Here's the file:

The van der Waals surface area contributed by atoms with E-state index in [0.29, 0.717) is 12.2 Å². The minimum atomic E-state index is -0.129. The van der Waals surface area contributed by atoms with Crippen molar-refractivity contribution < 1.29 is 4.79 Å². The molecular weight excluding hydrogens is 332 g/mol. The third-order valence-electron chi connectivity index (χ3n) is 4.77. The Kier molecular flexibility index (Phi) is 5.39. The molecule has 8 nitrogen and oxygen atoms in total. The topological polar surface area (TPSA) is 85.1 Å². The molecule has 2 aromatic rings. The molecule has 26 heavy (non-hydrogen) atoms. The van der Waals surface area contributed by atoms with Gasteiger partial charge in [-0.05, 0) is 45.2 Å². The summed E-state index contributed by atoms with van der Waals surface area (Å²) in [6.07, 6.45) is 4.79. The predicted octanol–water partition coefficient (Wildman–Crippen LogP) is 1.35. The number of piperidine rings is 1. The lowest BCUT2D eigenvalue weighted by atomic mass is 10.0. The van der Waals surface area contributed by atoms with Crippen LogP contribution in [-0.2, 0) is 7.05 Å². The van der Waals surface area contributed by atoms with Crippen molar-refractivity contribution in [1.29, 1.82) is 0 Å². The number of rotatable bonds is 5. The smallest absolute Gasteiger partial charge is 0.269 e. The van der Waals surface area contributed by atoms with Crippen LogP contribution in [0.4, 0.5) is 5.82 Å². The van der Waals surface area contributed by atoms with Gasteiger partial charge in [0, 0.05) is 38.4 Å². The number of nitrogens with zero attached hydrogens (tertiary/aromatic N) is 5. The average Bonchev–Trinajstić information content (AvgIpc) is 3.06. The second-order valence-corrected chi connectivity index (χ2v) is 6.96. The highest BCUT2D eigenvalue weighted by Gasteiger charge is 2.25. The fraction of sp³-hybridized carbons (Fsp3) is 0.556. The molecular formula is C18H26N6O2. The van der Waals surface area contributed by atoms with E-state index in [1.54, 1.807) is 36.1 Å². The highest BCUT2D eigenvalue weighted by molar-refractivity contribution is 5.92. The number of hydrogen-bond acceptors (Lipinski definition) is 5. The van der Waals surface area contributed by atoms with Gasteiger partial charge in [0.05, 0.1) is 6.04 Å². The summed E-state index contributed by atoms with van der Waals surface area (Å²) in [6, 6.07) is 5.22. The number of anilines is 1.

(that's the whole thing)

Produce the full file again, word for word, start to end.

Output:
The van der Waals surface area contributed by atoms with E-state index in [0.29, 0.717) is 12.2 Å². The minimum atomic E-state index is -0.129. The van der Waals surface area contributed by atoms with Crippen molar-refractivity contribution < 1.29 is 4.79 Å². The molecular weight excluding hydrogens is 332 g/mol. The third-order valence-electron chi connectivity index (χ3n) is 4.77. The Kier molecular flexibility index (Phi) is 5.39. The molecule has 8 nitrogen and oxygen atoms in total. The topological polar surface area (TPSA) is 85.1 Å². The molecule has 2 aromatic rings. The molecule has 26 heavy (non-hydrogen) atoms. The van der Waals surface area contributed by atoms with Gasteiger partial charge in [-0.05, 0) is 45.2 Å². The summed E-state index contributed by atoms with van der Waals surface area (Å²) in [6.07, 6.45) is 4.79. The predicted octanol–water partition coefficient (Wildman–Crippen LogP) is 1.35. The number of piperidine rings is 1. The lowest BCUT2D eigenvalue weighted by atomic mass is 10.0. The van der Waals surface area contributed by atoms with Crippen LogP contribution in [-0.2, 0) is 7.05 Å². The van der Waals surface area contributed by atoms with Crippen molar-refractivity contribution in [1.29, 1.82) is 0 Å². The number of rotatable bonds is 5. The smallest absolute Gasteiger partial charge is 0.269 e. The van der Waals surface area contributed by atoms with Crippen LogP contribution in [0.4, 0.5) is 5.82 Å². The van der Waals surface area contributed by atoms with Gasteiger partial charge in [0, 0.05) is 38.4 Å². The number of nitrogens with zero attached hydrogens (tertiary/aromatic N) is 5. The average Bonchev–Trinajstić information content (AvgIpc) is 3.06. The second-order valence-corrected chi connectivity index (χ2v) is 6.96. The highest BCUT2D eigenvalue weighted by Gasteiger charge is 2.25. The fraction of sp³-hybridized carbons (Fsp3) is 0.556. The molecular formula is C18H26N6O2. The van der Waals surface area contributed by atoms with E-state index in [1.54, 1.807) is 36.1 Å². The highest BCUT2D eigenvalue weighted by molar-refractivity contribution is 5.92. The number of hydrogen-bond acceptors (Lipinski definition) is 5. The van der Waals surface area contributed by atoms with Gasteiger partial charge in [0.05, 0.1) is 6.04 Å². The summed E-state index contributed by atoms with van der Waals surface area (Å²) in [6, 6.07) is 5.22. The number of anilines is 1.